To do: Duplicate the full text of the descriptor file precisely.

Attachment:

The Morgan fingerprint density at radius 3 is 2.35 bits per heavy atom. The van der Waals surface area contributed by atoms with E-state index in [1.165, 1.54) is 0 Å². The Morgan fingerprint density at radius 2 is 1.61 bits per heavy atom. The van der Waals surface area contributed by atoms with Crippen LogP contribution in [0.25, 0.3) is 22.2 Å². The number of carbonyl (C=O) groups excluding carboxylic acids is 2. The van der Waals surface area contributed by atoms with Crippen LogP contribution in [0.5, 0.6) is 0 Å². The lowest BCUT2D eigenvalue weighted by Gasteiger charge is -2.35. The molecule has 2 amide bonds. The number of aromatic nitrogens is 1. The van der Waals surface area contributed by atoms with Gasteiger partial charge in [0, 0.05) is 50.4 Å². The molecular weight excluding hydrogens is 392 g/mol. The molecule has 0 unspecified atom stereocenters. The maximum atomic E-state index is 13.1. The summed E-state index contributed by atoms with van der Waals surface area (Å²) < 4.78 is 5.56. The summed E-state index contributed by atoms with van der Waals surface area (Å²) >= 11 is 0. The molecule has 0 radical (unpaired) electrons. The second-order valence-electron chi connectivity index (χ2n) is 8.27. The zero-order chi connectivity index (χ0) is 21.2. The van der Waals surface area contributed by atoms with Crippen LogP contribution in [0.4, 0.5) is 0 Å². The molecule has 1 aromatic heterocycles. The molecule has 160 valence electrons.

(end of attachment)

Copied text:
The Morgan fingerprint density at radius 3 is 2.35 bits per heavy atom. The van der Waals surface area contributed by atoms with E-state index in [1.165, 1.54) is 0 Å². The Morgan fingerprint density at radius 2 is 1.61 bits per heavy atom. The van der Waals surface area contributed by atoms with Crippen LogP contribution in [0.25, 0.3) is 22.2 Å². The number of carbonyl (C=O) groups excluding carboxylic acids is 2. The van der Waals surface area contributed by atoms with Crippen LogP contribution in [0.5, 0.6) is 0 Å². The lowest BCUT2D eigenvalue weighted by Gasteiger charge is -2.35. The molecule has 2 amide bonds. The number of aromatic nitrogens is 1. The van der Waals surface area contributed by atoms with Gasteiger partial charge in [0, 0.05) is 50.4 Å². The molecular weight excluding hydrogens is 392 g/mol. The molecule has 0 unspecified atom stereocenters. The maximum atomic E-state index is 13.1. The summed E-state index contributed by atoms with van der Waals surface area (Å²) < 4.78 is 5.56. The summed E-state index contributed by atoms with van der Waals surface area (Å²) >= 11 is 0. The molecule has 0 radical (unpaired) electrons. The second-order valence-electron chi connectivity index (χ2n) is 8.27. The zero-order chi connectivity index (χ0) is 21.2. The van der Waals surface area contributed by atoms with Crippen LogP contribution in [0.4, 0.5) is 0 Å². The molecule has 1 aromatic heterocycles. The molecule has 160 valence electrons.